Seizing Time for the Work That Really Matters

I recently embarked on a mission to build a product to develop and hone my skills and passions and become the foundation of my life’s work. I started last week with my first objective:

Develop a scientific system to track and evaluate my progress towards my mission goal.

Borrowing heavily from Christina Wodtke’s system of Objectives and Key Results (OKR), I attempted to implement my own strategy to take control of my progress. My key results were as follows:

  • Journal every morning and evening to keep clear in my mind what my current objective is and what I need to do that day to stay on track.

Result: 67% — I found success when I journaled my plan for the next day the night before. I missed one night and the following morning was significantly slower and less inspired than mornings where I woke up knowing what I had to do first thing. This is a critical skill that I am going to have to maintain as I build upon it with future skills.

  • Micro-journal throughout the day to keep focused and aware of how I am spending my time and to give myself objective data points to review when I am not keeping up with my goals. Maintain a constant, clear picture of my progress and my pacing.

Result: 90% — I felt really good about the big picture tracking of my progress through micro-journaling. I had a super productive day yesterday that ended with a relaxed night off with the family and I lost touch with my journaling at that point. As a result didn’t get my next day planned before bed and that affected me in the morning. I need to remember to find time to sneak in micro-journaling even when I am taking time off from work.


On the whole I am really happy with this system. After just a few days working with these new methods I feel more focused and productive than ever before. I still need to work hard to continue to develop the habits that make it successful, but the system of journaling in the morning and evening and micro-journaling throughout the day enables me to stay focused on my goals and keep bringing myself back to the right mindset when life puts distractions in the way. It is this ability to come back to course after being pulled off that feels so powerful.

It is easy to get critical in journaling, but I find that by documenting my thoughts I find myself coming back to center without having to pass any value judgement on my actions or any wavering from my planned objectives. Through constant documentation it is easier to stay objective about my actions and not get emotionally involved when things aren’t going to plan. Objective review makes it easier to make the changes necessary without first having to fight through the self-criticism that can result when things get too far off course.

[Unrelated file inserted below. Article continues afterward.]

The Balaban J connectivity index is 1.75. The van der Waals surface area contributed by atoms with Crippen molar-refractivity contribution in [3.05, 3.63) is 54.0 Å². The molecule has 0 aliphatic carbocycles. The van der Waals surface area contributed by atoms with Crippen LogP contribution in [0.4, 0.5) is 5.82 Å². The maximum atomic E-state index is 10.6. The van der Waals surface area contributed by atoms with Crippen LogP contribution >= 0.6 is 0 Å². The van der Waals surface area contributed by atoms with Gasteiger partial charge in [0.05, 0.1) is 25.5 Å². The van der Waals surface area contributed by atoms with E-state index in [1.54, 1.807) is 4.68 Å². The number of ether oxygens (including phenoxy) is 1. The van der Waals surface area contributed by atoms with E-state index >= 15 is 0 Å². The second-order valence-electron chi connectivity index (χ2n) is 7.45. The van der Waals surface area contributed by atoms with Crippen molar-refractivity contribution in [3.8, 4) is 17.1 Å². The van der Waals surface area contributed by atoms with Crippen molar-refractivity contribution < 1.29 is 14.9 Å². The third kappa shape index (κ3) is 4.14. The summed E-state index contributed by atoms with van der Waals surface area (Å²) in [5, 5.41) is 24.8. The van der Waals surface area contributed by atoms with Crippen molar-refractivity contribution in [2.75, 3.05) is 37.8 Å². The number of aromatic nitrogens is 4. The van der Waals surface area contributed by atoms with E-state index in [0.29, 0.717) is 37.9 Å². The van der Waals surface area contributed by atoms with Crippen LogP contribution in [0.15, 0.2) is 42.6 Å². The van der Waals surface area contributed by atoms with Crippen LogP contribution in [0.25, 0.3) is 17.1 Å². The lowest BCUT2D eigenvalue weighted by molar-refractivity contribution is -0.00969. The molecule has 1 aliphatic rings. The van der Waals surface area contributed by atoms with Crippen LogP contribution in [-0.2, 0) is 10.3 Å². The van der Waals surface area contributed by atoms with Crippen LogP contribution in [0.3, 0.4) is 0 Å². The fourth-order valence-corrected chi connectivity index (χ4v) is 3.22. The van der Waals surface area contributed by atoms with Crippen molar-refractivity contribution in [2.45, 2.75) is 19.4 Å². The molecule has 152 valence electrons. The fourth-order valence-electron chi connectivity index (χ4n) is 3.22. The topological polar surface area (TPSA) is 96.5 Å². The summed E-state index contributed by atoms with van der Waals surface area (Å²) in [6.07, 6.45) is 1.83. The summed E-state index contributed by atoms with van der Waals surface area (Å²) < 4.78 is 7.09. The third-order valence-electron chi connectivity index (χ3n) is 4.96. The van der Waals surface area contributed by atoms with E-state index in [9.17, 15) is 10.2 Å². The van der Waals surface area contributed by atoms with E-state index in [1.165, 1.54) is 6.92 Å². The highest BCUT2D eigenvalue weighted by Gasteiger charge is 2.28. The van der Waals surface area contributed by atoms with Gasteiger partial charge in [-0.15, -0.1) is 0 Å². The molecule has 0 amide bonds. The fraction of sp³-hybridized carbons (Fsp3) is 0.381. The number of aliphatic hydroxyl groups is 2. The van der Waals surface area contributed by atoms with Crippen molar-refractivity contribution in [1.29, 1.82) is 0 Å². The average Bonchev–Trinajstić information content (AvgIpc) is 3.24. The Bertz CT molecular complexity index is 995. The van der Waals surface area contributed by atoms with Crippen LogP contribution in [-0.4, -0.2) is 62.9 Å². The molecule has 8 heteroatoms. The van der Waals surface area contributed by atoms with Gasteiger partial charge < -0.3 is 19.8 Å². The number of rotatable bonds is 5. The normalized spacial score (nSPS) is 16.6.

Next Steps

One thing that has become clear though, is that I am struggling to make enough time to actually document my thoughts and ideas in longer form. It is a great start to keep myself focused overall, but if I am not translating that into actual publishable work then I am still coming up short. Journaling is a great way to get ideas out onto paper, but the editing process that follows is a chore that requires significant blocks of uninterrupted time.

Given how the day quickly devolves into a cascading series of responses to external inputs, the only place I can see myself picking up extra hours is in the morning. Waking at 9am and starting my work day by 10 is not cutting it. I need to take on a drastic plan to capture some earlier morning hours for my writing, and this might just be my toughest project yet because goddamn I love my morning sleep!

So for the next week I will focus on the following objective: Gain 3 extra hours of uninterrupted thinking and writing time before starting the day.

Key Results

  • Maintain my journaling habits.
  • - Develop a morning routine that makes it exciting and easy to jump out of bed at the first sound of my alarm. Get up every morning at 6am and start journaling by 6:15.
  • - Find ways to wake up my body and mind and increase thinking and writing ability first thing in the morning. Spend at least one hour thinking and planning and at least one hour writing.

I’m excited for this next stage because early mornings have always seemed like a fabled unicorn to me, but the more I struggle to find quiet time to work, the more I realize the value of starting early to get it. I may very well be up against a tougher obstacle to overcome than what is possible in one week, but with my new system of documentation I can get started and review and iterate as I go. Success isn’t always found in perfect completion of a goal, but in developing a system that keeps you coming back until you’ve solved all the problems that come up along the way. I feel good about just getting started.

“What good is an idea if it remains an idea? Try. Experiment. Iterate. Fail. Try again. Change the world.” — Simon Sinek


The Art of the OKR, Christina Wodtke,